Here at Fairwinds Treatment Center, we know all too well how a simple desire to eat healthier can easily spiral out of control into a full-blown eating disorder. The National Eating Disorders Association (NEDA) calls this pattern "orthorexia," describing it as "a fixation on righteous eating … food quality and purity." Orthorexics are often obsessed with consuming only "clean," raw, non-processed and/or organic food. They may keep eliminating options from their list of "acceptable" foods until they are extremely restricted in what they allow themselves to consume. Ultimately, this can end up taking a serious toll on physical health, resulting in extreme weight loss and malnourishment.
"It becomes a problem when it really starts to interfere with your daily life," Fairwinds Treatment Center Clinical Dietician Kourtney Gordon recently told Tampa Bay CBS affiliate 10-News. "You're no longer able to be a part of your normal working job, or be a part of your family at normal meals, when you start to see changes in weight which can occur because of that limited food choice. It's not really about body image and body weight like anorexia and bulimia is, it's about more looking at the quality of the food and making sure that it's in the purest form, more whole, less processed, less ingredients."
Many, if not most people suffering from orthorexia or other eating disorders also struggle with undiagnosed mental, emotional and/or psychological issues. We recently discussed on this blog how popular food blogger Jordan Younger, author of "The Blonde Vegan," announced that she was struggling with orthorexia and was consulting with a therapist to heal her mind as well as her body. Younger correctly recognized that anxiety, depression, obsessive compulsive disorder and other problems can trigger or worsen unhealthy relationships with food and exercise. Treating the latter without also addressing the former is almost guaranteed to be ineffective. That's why Fairwinds Treatment Center's Dr. Pauline Powers, a world-renowned eating disorder expert and the former president of NEDA, treats our patients using a unique dual diagnosis methodology. A personalized combination of clinical treatment and therapeutic counseling promotes healing inside and out, to encourage a lasting recovery.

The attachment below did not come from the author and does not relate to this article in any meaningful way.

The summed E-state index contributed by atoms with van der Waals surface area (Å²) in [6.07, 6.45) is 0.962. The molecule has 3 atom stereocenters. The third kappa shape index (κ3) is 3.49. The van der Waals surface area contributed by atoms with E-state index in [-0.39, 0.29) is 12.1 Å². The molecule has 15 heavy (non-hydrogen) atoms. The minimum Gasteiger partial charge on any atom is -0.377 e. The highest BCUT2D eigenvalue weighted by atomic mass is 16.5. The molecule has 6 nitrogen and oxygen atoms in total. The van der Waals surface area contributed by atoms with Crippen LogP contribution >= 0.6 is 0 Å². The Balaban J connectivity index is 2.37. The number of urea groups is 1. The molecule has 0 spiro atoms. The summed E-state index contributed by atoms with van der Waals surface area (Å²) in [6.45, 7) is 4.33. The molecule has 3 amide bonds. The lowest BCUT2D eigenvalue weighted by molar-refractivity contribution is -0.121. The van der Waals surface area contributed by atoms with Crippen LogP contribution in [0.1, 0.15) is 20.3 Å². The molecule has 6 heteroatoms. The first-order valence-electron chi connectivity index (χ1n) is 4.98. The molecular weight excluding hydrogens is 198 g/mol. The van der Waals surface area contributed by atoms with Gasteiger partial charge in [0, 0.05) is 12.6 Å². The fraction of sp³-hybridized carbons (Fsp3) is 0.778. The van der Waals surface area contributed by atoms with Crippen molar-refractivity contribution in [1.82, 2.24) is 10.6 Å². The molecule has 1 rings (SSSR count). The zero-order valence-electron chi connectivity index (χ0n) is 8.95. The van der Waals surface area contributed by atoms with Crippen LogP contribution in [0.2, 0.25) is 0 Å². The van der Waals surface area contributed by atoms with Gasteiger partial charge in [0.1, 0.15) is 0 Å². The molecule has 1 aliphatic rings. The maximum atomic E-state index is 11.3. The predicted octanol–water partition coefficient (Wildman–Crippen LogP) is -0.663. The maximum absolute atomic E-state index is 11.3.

Orthorexia is not an official medical disorder and is not recognized in the Diagnostic and Statistical Manual of Mental Disorders, however, it has similarities to eating disorders like anorexia and bulimia. Men, women and children may experience struggles with these kinds of harmful eating habits at almost any age. If you or a loved one has a potentially unhealthy obsession with eating "clean" or healthy foods that is interfering with daily life, know that help is available at Fairwinds Treatment Center in Clearwater, Florida. There is simply no better place to find healing and peace.